Most popular words 23,000 food brands use to describe themselves Unsurprisingly, the general public is also becoming more interested in plant-based products. As can be seen below, Google searches for “plant based diet” have spiked over the past year while searches for “gluten-free diet” have been on a gradual decline since their height in the beginning of 2012. The massive spike in plant-based searches in July was likely due to the publicity surrounding the Impossible Burger, but even before that spike, the search term was on the rise.
Google Search Trends (November 11, 2012 – November 4, 2017)
What happens next?
Given the impressive growth of the plant-based movement, it is only fair to ask how long lasting the trend will be. Will plant-based products maintain their double-digit sales growth or will or customers grow weary of plant-based labels as they grew weary of gluten-free labels and slow their purchasing of the products?
I think the plant-based movement will parallel the gluten-free movements in a few important aspects.
1) CPG companies will continue to manufacture plant-based products. As was the case with gluten-free products, there is a big opportunity here. Big CPG companies are also buying up plant-based brands to tap into their success and will continue to do so.
2) Brands will begin to put plant-based labels on products that were always plant-based. This will largely consist of vegan and vegetarian products relabeling themselves as plant-based.
The one important area where I think these trends diverge is consumer sentiment. Even with brands relabeling products that were always plant-based with plant-based labels, I don’t think we’ll see the negative reaction from many customers that we saw with the gluten-free movement. After all, there are some legitimate health concerns associated with adopting a gluten-free diet without consulting a doctor. While it is important to still get certain nutrients from your food, people have survived on plant-based diets long before there were even doctors and cutting out meat can actually be good for your health provided you get certain nutrients from elsewhere.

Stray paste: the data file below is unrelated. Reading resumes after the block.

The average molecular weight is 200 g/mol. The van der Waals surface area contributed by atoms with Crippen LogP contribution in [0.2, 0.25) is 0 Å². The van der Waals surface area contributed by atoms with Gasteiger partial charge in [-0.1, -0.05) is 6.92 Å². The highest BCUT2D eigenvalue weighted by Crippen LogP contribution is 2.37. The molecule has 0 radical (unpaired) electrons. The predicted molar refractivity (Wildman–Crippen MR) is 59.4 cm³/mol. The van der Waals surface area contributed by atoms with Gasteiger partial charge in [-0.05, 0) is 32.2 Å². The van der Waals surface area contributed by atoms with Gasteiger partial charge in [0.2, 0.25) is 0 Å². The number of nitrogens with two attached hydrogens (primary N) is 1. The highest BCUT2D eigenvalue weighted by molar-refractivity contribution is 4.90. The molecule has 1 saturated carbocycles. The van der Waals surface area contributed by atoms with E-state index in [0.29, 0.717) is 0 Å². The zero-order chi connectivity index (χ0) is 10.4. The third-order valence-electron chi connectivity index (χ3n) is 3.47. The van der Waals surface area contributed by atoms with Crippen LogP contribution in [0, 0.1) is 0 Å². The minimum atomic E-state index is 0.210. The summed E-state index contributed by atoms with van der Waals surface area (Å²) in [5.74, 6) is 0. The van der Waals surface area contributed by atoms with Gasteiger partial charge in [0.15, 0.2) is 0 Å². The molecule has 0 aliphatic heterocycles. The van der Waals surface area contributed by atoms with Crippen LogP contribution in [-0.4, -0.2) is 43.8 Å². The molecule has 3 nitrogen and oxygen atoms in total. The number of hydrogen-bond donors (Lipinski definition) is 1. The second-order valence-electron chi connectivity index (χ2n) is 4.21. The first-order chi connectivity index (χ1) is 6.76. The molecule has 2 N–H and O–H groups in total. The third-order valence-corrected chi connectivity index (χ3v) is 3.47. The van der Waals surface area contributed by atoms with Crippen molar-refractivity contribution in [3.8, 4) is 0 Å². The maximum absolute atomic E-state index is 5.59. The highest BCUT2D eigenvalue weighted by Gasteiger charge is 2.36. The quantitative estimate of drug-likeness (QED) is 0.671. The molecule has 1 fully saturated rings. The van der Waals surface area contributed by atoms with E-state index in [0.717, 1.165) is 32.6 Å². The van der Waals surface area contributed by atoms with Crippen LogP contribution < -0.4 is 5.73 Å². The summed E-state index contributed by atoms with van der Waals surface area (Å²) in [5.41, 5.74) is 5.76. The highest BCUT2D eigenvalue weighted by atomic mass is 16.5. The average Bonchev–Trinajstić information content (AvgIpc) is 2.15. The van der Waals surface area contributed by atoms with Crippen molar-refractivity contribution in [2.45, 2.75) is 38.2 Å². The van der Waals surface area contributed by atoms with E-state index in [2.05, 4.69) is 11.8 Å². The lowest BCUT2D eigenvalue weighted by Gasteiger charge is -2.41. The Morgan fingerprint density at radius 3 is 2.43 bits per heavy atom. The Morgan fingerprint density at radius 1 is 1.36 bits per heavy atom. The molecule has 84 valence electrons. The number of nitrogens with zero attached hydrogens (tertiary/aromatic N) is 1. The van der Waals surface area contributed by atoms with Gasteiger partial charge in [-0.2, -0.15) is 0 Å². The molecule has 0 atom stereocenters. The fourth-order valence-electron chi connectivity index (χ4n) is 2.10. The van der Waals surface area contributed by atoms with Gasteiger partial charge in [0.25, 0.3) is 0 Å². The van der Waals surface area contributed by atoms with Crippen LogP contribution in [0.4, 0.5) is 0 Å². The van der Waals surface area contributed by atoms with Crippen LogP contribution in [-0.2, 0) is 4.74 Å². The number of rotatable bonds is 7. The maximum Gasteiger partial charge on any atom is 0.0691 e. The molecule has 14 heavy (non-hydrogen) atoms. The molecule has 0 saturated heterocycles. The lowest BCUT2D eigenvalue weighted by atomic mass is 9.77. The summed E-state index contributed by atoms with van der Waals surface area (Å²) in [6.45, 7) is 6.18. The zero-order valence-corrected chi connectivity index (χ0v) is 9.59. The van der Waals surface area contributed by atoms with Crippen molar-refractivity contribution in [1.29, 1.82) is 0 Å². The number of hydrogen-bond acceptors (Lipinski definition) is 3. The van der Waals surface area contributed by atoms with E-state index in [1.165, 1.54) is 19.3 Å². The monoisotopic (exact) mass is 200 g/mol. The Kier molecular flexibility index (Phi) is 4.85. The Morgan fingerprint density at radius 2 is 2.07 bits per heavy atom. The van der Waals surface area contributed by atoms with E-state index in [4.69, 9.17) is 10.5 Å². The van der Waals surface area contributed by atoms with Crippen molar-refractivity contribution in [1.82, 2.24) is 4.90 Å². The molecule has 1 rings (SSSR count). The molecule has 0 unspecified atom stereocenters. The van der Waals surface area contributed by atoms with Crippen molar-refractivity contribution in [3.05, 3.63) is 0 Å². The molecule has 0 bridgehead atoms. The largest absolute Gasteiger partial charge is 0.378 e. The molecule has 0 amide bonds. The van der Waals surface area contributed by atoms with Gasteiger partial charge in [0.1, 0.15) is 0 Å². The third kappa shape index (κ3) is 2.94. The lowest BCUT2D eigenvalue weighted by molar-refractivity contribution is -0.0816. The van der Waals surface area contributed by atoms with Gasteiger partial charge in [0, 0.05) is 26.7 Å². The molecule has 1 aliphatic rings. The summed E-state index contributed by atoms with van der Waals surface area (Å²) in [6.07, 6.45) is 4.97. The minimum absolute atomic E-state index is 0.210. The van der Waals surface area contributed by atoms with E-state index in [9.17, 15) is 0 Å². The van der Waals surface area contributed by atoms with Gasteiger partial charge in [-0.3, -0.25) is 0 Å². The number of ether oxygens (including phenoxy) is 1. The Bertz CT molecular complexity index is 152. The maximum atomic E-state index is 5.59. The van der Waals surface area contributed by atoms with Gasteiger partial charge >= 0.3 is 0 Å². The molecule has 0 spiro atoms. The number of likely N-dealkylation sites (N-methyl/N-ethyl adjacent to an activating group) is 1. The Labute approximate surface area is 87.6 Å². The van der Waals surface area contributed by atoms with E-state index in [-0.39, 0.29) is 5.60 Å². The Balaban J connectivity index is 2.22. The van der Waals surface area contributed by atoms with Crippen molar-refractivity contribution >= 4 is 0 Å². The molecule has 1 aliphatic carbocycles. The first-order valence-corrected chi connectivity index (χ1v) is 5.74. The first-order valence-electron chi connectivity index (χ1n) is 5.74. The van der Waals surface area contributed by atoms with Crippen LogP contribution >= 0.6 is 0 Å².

While consumers are embracing the plant-based movement, industry players already are reacting more warily. Incumbents recognize that plant-based products are cutting into their market share and are fighting back. Members of the dairy community have been trying to pass the Dairy Pride Act which would forbid plant-based products from using terms like “milk” or “cheese” on their labels. Time will tell whether lobbyists for meat companies will try similar tactics to keep plant-based meats from being described in meat like terms or sold in the meat sections of stores.
In the meantime, expect to see more plant-based products on your store shelves, more plant-based stickers placed on products that always were plants, and more plant based news about burgers that you just can’t believe aren’t beef.
A version of this post first appeared in FoodNavigator.
The views and opinions expressed in this post are not necessarily those of CircleUp or its affiliates. Data from Helio is for illustrative purposes only. It is not meant as an indicator of future company performance or as a measure of suitability for investment.